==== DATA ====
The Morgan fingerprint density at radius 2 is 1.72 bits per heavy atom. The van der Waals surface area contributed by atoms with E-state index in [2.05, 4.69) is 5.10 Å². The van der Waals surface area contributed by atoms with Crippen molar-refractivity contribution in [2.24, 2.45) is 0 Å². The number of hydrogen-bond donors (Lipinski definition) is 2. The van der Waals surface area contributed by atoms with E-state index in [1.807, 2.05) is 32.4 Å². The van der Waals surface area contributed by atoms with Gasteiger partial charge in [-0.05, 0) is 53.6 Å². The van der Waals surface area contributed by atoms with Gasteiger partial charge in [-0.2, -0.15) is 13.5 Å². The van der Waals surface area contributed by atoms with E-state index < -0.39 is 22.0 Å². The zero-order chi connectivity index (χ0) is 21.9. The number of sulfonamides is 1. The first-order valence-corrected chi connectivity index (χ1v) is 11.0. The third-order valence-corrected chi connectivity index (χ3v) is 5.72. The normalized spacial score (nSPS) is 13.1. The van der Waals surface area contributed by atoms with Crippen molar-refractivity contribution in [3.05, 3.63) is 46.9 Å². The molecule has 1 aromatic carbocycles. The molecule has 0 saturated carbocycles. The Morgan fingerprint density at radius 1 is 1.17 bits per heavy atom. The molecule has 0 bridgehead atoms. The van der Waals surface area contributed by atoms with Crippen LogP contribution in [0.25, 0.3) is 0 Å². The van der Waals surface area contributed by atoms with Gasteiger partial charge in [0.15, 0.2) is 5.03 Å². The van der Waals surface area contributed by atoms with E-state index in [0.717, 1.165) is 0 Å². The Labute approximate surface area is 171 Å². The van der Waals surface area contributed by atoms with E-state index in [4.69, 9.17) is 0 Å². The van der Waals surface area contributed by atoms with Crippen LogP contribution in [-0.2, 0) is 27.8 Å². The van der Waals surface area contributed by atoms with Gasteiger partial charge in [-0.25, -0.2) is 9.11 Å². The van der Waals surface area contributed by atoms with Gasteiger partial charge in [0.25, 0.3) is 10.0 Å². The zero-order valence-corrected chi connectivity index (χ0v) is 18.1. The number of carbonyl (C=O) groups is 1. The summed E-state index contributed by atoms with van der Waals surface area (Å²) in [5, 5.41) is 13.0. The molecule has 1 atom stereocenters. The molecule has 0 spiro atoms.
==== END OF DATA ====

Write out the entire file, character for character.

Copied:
The Morgan fingerprint density at radius 2 is 1.72 bits per heavy atom. The van der Waals surface area contributed by atoms with E-state index in [2.05, 4.69) is 5.10 Å². The van der Waals surface area contributed by atoms with Crippen molar-refractivity contribution in [2.24, 2.45) is 0 Å². The number of hydrogen-bond donors (Lipinski definition) is 2. The van der Waals surface area contributed by atoms with E-state index in [1.807, 2.05) is 32.4 Å². The van der Waals surface area contributed by atoms with Gasteiger partial charge in [-0.05, 0) is 53.6 Å². The van der Waals surface area contributed by atoms with Gasteiger partial charge in [-0.2, -0.15) is 13.5 Å². The van der Waals surface area contributed by atoms with E-state index < -0.39 is 22.0 Å². The zero-order chi connectivity index (χ0) is 21.9. The number of sulfonamides is 1. The first-order valence-corrected chi connectivity index (χ1v) is 11.0. The third-order valence-corrected chi connectivity index (χ3v) is 5.72. The normalized spacial score (nSPS) is 13.1. The van der Waals surface area contributed by atoms with Crippen molar-refractivity contribution in [3.05, 3.63) is 46.9 Å². The molecule has 1 aromatic carbocycles. The molecule has 0 saturated carbocycles. The Morgan fingerprint density at radius 1 is 1.17 bits per heavy atom. The molecule has 0 bridgehead atoms. The van der Waals surface area contributed by atoms with Crippen LogP contribution in [0.25, 0.3) is 0 Å². The van der Waals surface area contributed by atoms with Gasteiger partial charge in [0.15, 0.2) is 5.03 Å². The van der Waals surface area contributed by atoms with E-state index in [0.717, 1.165) is 0 Å². The Labute approximate surface area is 171 Å². The van der Waals surface area contributed by atoms with E-state index in [4.69, 9.17) is 0 Å². The van der Waals surface area contributed by atoms with Crippen LogP contribution in [-0.2, 0) is 27.8 Å². The van der Waals surface area contributed by atoms with Gasteiger partial charge in [-0.25, -0.2) is 9.11 Å². The van der Waals surface area contributed by atoms with Gasteiger partial charge in [0.25, 0.3) is 10.0 Å². The zero-order valence-corrected chi connectivity index (χ0v) is 18.1. The number of carbonyl (C=O) groups is 1. The summed E-state index contributed by atoms with van der Waals surface area (Å²) in [5, 5.41) is 13.0. The molecule has 1 atom stereocenters. The molecule has 0 spiro atoms.